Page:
Yeah, that penultimate shot in Feast was pretty great. Still don't think it's funnier than the kid unexpectedly getting munched, but YMMV of course.

Also, now I think I should finally get around to watching M:I III.

Kza said...

One thing I didn't mention in the bit about MI3: PSH playing Tom Cruise; then PSH playing Tom Cruise playing PSH. It's pretty awesome.

James said...

I must confess my two experiences watching M:I III were just the opposite. I wrote a pretty positive review for it after seeing it in theaters, and then wrote a much more negative one when I saw it on DVD.

That plot just didn't stick with me the second time through. Absolutely couldn't stand that dopey love story on the side and how they all have a gay old time back at HQ during the closing. Still really liked Phillip Seymour Hoffman, though, what a kickass choice.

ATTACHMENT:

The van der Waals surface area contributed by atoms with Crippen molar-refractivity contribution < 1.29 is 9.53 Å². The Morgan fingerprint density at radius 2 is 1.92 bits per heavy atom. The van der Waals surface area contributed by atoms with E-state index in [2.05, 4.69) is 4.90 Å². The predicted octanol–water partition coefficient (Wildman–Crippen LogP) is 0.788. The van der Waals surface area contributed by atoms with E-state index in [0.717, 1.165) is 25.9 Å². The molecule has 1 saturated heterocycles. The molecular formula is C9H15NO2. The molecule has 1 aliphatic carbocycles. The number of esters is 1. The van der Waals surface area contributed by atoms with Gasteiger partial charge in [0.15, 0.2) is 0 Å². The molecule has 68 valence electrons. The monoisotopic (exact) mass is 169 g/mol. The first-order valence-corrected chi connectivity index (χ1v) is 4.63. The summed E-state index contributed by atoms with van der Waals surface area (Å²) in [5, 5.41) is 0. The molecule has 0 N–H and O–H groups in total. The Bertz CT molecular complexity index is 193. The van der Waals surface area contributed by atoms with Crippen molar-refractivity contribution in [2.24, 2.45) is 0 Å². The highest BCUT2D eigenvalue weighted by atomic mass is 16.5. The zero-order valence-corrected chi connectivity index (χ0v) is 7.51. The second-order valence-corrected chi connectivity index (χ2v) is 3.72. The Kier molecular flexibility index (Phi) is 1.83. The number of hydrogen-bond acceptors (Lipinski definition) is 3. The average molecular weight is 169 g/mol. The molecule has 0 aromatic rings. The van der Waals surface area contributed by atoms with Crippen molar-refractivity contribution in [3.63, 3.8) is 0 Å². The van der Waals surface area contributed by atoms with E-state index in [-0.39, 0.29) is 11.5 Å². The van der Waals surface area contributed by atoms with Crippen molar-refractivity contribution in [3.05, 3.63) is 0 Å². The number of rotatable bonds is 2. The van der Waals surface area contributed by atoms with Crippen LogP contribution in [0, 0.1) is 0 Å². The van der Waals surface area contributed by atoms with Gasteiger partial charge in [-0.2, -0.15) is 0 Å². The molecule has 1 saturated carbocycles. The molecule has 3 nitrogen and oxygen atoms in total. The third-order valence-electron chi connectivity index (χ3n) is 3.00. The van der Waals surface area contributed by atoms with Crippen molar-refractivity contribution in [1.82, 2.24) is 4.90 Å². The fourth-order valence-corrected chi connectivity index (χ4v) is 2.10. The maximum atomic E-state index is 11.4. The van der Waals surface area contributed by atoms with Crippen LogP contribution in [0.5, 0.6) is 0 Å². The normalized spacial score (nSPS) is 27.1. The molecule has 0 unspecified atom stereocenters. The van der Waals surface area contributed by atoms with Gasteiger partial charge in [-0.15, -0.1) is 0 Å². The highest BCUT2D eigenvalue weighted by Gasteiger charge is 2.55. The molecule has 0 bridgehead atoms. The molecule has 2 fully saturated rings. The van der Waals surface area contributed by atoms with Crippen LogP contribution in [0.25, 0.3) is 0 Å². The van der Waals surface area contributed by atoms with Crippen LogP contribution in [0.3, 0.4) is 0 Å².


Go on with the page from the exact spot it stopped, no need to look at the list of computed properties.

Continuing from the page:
Kza said...

I totally understand about hating the love fest at the very end -- it's the corniest fucking thing I've seen in a blue moon. They may as well have freeze-framed everyone in mid-laugh. But that's the thing about this movie, that I still haven't been able to express adequately -- it's of a piece. It's so old fashioned in its aims that it would've been worse, I think, to not go corny.